Hazardous Building Torn Down at HanfordPosted: Updated:
Near RICHLAND, Wash. -- One of the most hazardous buildings on the Hanford site is under demolition. Workers say this project will not only improve the appearance of the area, but also eliminate a dangerous source of pollution.
It took three years to prepare the building for demolition, but in a month, all that will be left is rubble.
The 327 building is one of the most contaminated structures on the Hanford site, according to Department of Energy.
Area three Superintendent, Bill Wahler says the type of work done inside this building is why it took so long to tear it down, "The research they did here was very hazardous, had very high levels of radioactive material and had a lot of contamination over the years, we've been able to decrease that."
Since 1953, the structure contained ten hot cells, or large boxes made of lead and concrete where research was conducted. The first of those ten cells was removed last year. the department of energy says the job making this structure safe was no easy task.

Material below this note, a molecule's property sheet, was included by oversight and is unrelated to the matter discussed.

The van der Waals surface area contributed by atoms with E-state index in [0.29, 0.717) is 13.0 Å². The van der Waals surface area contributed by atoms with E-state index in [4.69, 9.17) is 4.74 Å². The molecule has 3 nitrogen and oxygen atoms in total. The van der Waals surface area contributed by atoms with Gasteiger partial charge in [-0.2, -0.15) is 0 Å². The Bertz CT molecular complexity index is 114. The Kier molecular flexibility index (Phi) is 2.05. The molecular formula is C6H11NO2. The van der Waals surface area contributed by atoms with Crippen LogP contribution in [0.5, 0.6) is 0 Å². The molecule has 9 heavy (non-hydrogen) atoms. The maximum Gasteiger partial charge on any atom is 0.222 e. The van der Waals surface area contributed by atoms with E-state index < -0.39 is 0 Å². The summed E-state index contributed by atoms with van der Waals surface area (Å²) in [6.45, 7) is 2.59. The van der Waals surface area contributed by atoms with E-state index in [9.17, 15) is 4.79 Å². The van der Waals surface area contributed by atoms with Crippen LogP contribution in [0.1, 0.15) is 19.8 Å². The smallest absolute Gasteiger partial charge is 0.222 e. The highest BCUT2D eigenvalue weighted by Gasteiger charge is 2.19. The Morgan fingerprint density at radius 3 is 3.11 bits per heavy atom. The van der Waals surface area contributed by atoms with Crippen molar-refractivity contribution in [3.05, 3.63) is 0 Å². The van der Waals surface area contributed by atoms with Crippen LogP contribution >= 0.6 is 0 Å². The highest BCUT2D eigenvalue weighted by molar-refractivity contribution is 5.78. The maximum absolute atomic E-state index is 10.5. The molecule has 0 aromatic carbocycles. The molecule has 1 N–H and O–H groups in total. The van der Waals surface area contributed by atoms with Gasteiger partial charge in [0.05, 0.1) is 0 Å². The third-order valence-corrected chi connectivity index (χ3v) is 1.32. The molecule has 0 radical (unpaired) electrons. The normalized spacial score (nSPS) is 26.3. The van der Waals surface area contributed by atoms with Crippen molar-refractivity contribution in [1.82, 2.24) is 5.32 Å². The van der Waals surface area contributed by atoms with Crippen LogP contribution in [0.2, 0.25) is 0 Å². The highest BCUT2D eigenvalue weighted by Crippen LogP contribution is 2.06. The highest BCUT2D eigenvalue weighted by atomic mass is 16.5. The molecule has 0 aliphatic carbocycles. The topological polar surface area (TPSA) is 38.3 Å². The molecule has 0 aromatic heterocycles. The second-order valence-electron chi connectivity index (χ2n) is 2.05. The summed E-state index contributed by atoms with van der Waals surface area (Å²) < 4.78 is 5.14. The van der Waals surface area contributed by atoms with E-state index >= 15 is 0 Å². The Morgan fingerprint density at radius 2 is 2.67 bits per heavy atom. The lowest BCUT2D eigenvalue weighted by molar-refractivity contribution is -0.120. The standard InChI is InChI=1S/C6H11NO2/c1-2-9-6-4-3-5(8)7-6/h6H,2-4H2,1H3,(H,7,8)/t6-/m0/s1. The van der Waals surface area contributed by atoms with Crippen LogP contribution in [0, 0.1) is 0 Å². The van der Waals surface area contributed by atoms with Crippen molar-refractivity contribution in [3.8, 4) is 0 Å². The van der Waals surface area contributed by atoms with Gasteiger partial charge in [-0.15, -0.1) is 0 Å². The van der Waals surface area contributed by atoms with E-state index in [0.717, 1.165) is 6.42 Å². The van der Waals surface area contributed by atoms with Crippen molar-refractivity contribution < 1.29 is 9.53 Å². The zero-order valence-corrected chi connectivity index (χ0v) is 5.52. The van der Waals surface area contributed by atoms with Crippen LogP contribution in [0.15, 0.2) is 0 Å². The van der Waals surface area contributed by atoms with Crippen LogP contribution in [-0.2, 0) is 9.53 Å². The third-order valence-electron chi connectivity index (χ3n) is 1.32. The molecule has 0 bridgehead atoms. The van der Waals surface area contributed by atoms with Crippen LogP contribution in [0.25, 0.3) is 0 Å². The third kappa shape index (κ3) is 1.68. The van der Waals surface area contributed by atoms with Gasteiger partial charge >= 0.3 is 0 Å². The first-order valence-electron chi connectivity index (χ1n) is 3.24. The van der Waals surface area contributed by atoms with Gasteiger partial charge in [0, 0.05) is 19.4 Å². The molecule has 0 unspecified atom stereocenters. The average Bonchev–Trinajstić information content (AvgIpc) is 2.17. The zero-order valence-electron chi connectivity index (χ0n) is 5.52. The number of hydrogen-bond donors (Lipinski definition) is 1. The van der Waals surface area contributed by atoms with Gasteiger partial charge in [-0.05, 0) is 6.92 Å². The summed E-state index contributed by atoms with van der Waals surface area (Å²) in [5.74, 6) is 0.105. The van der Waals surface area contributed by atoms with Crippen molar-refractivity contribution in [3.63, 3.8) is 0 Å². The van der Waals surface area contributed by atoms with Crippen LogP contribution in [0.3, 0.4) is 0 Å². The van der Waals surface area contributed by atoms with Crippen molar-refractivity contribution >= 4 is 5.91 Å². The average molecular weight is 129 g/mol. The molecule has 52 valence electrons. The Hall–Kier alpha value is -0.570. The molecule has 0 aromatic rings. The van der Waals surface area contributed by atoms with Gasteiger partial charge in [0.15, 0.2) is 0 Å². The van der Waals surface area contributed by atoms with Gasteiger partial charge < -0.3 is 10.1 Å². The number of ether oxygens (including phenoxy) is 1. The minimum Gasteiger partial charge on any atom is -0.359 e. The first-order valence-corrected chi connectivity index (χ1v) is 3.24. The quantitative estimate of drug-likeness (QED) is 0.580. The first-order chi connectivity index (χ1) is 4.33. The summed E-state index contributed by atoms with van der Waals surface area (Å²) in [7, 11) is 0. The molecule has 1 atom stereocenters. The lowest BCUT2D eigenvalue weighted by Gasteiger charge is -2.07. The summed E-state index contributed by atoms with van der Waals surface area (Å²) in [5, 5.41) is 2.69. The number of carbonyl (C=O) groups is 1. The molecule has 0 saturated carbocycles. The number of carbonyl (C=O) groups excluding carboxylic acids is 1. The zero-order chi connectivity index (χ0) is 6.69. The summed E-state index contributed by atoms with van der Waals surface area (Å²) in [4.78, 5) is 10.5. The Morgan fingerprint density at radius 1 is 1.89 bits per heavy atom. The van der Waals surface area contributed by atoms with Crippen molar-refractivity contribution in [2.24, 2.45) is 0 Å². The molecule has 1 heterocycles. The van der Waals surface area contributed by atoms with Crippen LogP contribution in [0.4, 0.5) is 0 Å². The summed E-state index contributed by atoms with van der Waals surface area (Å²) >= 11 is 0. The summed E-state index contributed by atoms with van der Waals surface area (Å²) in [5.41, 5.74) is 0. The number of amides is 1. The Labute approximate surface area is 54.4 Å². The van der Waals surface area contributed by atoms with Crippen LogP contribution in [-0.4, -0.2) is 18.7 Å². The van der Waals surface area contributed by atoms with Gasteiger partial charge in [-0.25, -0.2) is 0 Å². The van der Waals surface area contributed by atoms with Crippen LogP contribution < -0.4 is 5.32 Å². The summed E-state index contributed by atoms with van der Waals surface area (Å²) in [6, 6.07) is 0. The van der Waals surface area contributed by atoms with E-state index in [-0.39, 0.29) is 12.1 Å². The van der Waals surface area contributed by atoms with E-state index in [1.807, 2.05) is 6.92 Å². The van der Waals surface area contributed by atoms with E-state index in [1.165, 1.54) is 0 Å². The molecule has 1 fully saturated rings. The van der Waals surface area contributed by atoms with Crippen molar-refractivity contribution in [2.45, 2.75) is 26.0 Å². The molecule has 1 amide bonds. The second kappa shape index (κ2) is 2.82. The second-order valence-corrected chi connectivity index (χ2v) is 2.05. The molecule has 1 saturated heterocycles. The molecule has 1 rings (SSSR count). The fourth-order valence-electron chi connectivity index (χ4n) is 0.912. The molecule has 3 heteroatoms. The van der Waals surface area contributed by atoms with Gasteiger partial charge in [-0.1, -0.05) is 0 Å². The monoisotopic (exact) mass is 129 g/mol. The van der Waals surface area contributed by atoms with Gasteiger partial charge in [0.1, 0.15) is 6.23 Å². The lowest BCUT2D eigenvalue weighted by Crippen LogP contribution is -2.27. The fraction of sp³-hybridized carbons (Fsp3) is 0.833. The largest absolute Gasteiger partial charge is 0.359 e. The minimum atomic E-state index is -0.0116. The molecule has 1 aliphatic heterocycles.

"Fixing the contamination in place inside the facility so it was safe was a massive undertaking and so Washington Closure has done a great job of cleaning at the facility," says Cameron Hardy of the Department of Energy.
Hardy also adds the demolition of the 327 building will benefit the area,"It's a tremendous time to see the skyline change. I think pretty soon you'll be able to take a trip up the Columbia River and pass the 300 area and not see buildings anymore. In the coming months, we're going to see more buildings come down."
The demolition of buildings in the 300 area of the site has been underway since 2004, and the next scheduled demolition will take place in October.